The Effects of Climate Change on the Downhill Skiing and Recreational Fishing Economy in the Crown of the Continent
This report focuses on the Montana portion of the "Crown of the Continent" region, the home of Glacier National Park and extensive protected wilderness areas where recreational fishing and downhill skiing have have contributed significantly to population and job growth. The impacts of climate change on these industries are analyzed, which are susceptible to changes in temperature, snowpack, and the timing of precipitation.
After a brief overview of the land, people, and economy of the Crown region, this report proceeds to a more in-depth review of the role of downhill skiing and recreational fishing in the region. Estimates of the economic impact of the skiing industry were developed for each of the Montana counties of: Flathead, Glacier, Lake, Lewis and Clark, Lincoln, Missoula, Pondera, Powell and Teton. For the purpose of assessing the potential economic impact of climate change on fishing in the crown, three distinct fishing regions are identified, each unique in fishing character, economic opportunities, and resource challenges - including the Flathead Drainage, the Blackfoot, and the Rocky Mountain Front.
The report concludes by offering recommendations for climate change mitigation and adaptation. Some steps the ski industry could take, for example, include increasing energy and snowmaking efficiency, as well as offering diverse activities that are less subject to variations in snow conditions. For the Crown’s recreational fishing industry, restoring bull and cutthroat trout in the Flathead drainage and the upper Blackfoot, for example, will lead to significant economic opportunities.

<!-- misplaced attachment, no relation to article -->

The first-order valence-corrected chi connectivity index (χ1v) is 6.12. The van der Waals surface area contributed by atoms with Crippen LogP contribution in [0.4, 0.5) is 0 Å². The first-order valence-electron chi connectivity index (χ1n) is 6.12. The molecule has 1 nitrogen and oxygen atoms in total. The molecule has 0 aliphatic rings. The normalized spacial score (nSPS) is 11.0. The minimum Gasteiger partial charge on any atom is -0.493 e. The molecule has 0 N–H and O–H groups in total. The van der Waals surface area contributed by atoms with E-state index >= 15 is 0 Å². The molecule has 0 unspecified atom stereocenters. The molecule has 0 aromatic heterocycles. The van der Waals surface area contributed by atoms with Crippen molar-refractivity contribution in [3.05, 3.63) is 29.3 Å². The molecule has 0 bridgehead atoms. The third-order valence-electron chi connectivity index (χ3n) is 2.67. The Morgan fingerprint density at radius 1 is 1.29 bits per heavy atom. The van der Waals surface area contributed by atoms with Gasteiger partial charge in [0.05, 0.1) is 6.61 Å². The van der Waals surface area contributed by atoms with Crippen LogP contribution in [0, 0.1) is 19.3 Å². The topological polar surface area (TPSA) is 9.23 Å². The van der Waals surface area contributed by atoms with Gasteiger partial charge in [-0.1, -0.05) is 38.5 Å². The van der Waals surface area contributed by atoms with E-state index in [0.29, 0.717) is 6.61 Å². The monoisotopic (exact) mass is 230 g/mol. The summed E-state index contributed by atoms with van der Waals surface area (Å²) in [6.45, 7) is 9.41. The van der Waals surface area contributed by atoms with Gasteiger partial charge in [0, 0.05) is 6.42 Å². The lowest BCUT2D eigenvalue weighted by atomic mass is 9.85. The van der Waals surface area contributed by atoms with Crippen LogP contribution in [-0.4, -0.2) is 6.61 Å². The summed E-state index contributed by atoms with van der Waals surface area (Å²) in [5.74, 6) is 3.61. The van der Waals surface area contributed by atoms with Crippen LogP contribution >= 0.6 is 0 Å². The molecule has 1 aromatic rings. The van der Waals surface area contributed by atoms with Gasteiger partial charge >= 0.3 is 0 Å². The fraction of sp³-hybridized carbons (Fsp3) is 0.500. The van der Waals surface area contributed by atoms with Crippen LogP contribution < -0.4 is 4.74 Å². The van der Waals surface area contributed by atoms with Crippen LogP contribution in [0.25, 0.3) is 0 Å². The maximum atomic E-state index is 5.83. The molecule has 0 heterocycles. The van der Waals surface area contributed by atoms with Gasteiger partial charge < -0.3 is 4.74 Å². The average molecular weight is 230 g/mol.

For the region overall, future activities such as restoration - including removing diversions on rivers, restoring forest health, controlling noxious weeds, and limiting non-native fish - will help mitigate the impacts of climate change while improving the opportunity for the region’s economy to adapt and thrive.
Publication Date: January 2011
- Fish and fisheries
- Land management and conservation
- Tourism and recreation
- Air temperature
- Precipitation changes